Obamacare’s Road Back to the Supreme Court

With one big loss and one big win on the same day, Obamacare may be headed back to the high court.

Supreme Court Chief Justice John Roberts stands with fellow Justices Anthony Kennedy, Ruth Bader Ginsburg, Stephen Breyer and Elena Kagan prior to President Obama's State of the Union speech on Capitol Hill on January 28, 2014 in Washington, DC.
National Journal
July 22, 2014, 12:10 p.m.

The Af­ford­able Care Act landed in a new level of leg­al per­il Tues­day, cour­tesy of a duo of con­flict­ing court rul­ings that threaten to send the law back to the Su­preme Court — and once again put the law’s found­a­tion at the mercy of the justices.

Two fed­er­al Ap­peals Courts is­sued con­flict­ing rul­ings Tues­day in law­suits that chal­lenge the sub­sidies that Obama­care provides to help people cov­er the cost of their premi­ums. One Ap­peals Court said the sub­sidies should be avail­able only in states that set up their own in­sur­ance ex­changes and ruled that the IRS broke the law by provid­ing them na­tion­wide.

Hours later, an­oth­er Ap­pel­late Court said the IRS did noth­ing wrong and the sub­sidies are leg­al every­where.

But the con­flict­ing rul­ings don’t auto­mat­ic­ally send the law back the land’s highest court. In­stead, Obama­care’s im­me­di­ate fu­ture will be de­term­ined as both sides ap­peal the de­cisions that didn’t go their way.

Obama’s next move
The Justice De­part­ment lost the first of Tues­day’s cases, Hal­big v. Bur­well, in which a three-judge pan­el of the D.C. Cir­cuit Court of Ap­peals lim­ited Obama­care’s sub­sidies to state-run ex­changes.

The Justice De­part­ment said Tues­day it will ap­peal the pan­el’s rul­ing to the full D.C. Cir­cuit Court. The full D.C. Cir­cuit is dom­in­ated by Demo­crat­ic ap­pointees, so the Justice De­part­ment has a good chance of win­ning this ap­peal.

The chal­lengers’ next move
The ad­min­is­tra­tion won the day’s second case, King v. Se­beli­us, which was de­cided by a three-judge pan­el of the 4th Cir­cuit Court of Ap­peals.

The chal­lengers who lost in King could also seek a re­view be­fore the full 4th Cir­cuit, but they would prob­ably lose. (That court is also mostly made up of Demo­crats.) So they’ll prob­ably skip that step and ap­peal straight to the Su­preme Court, says Uni­versity of Rich­mond law pro­fess­or Kev­in Walsh.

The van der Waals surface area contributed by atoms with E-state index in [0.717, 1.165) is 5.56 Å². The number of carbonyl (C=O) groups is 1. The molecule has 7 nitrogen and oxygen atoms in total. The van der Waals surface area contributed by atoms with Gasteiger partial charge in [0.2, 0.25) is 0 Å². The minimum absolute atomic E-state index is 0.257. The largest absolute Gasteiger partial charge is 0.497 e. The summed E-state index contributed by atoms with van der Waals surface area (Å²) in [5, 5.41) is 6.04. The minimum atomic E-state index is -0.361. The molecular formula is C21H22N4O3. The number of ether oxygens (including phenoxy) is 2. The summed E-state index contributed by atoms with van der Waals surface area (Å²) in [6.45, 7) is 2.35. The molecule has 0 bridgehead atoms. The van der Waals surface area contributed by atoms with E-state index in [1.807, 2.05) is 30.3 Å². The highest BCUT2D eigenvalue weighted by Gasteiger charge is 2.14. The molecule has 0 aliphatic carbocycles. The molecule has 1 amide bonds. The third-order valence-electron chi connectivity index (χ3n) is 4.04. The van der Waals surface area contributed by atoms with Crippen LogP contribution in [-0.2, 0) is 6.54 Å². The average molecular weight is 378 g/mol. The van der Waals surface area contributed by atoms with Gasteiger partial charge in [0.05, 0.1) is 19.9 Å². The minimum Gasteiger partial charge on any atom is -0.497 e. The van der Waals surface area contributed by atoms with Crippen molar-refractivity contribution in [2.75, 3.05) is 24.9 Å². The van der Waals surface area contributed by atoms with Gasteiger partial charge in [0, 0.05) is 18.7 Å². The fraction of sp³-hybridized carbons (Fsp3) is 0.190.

Why a Su­preme Court ap­peal might work
The Su­preme Court is more likely to take a case when there’s a split between cir­cuit courts, the situ­ation the two con­flict­ing rul­ings cre­ated Tues­day. That’s why the chal­lengers are likely to ap­peal dir­ectly to the high court — the land­scape right now is fa­vor­able to them.

But if the Justice De­part­ment wins its ap­peal in the Hal­big case — which, again, is likely — there will no longer be a split between Ap­peals Courts, and the case could be­come less at­tract­ive to the Su­preme Court justices. So it’s in the chal­lengers’ in­terests to move quickly, be­fore the full D.C. Cir­cuit Court rules.

But even af­ter­ward, they still might have a shot, ac­cord­ing to Walsh.

“The Court has dis­cre­tion wheth­er to grant [the ap­peal], of course, but a cir­cuit split on such an im­port­ant part of a massive reg­u­lat­ory scheme is the sort of thing that the Su­preme Court should hear,” he wrote.

Why it might not work
Does the Su­preme Court really want to get in­volved in this case? That’s the biggest ques­tion.

If it does, it’ll have an op­por­tun­ity to. But the Court could also simply sit on the King ap­peal pending the fi­nal out­come in Hal­big. At that point, there’s a good chance lower courts won’t be di­vided — both will have said the sub­sidies are leg­al. So there would be no open ques­tion the Su­preme Court needed to ad­dress, and it wouldn’t have to wade back in­to an­oth­er polit­ic­ally charged elec­tion-year fight over a law­suit that threatens to de­rail the Af­ford­able Care Act.

The im­plic­a­tions in King and Hal­big are just as big as the case against Obama­care’s in­di­vidu­al man­date. That one was on track for the Su­preme Court from the day it was filed, but it raised con­sti­tu­tion­al ques­tions that King and Hal­big don’t.

In oth­er words, the real-world and polit­ic­al im­plic­a­tions are just as big this time around, but the leg­al is­sues at stake are smal­ler. If the Su­preme Court wants to avoid the Obama­care fray, there’s a way out.

But, after Tues­day, if the justices are de­term­ined to have an­oth­er shot at Pres­id­ent Obama’s sig­na­ture le­gis­lat­ive achieve­ment, they can.

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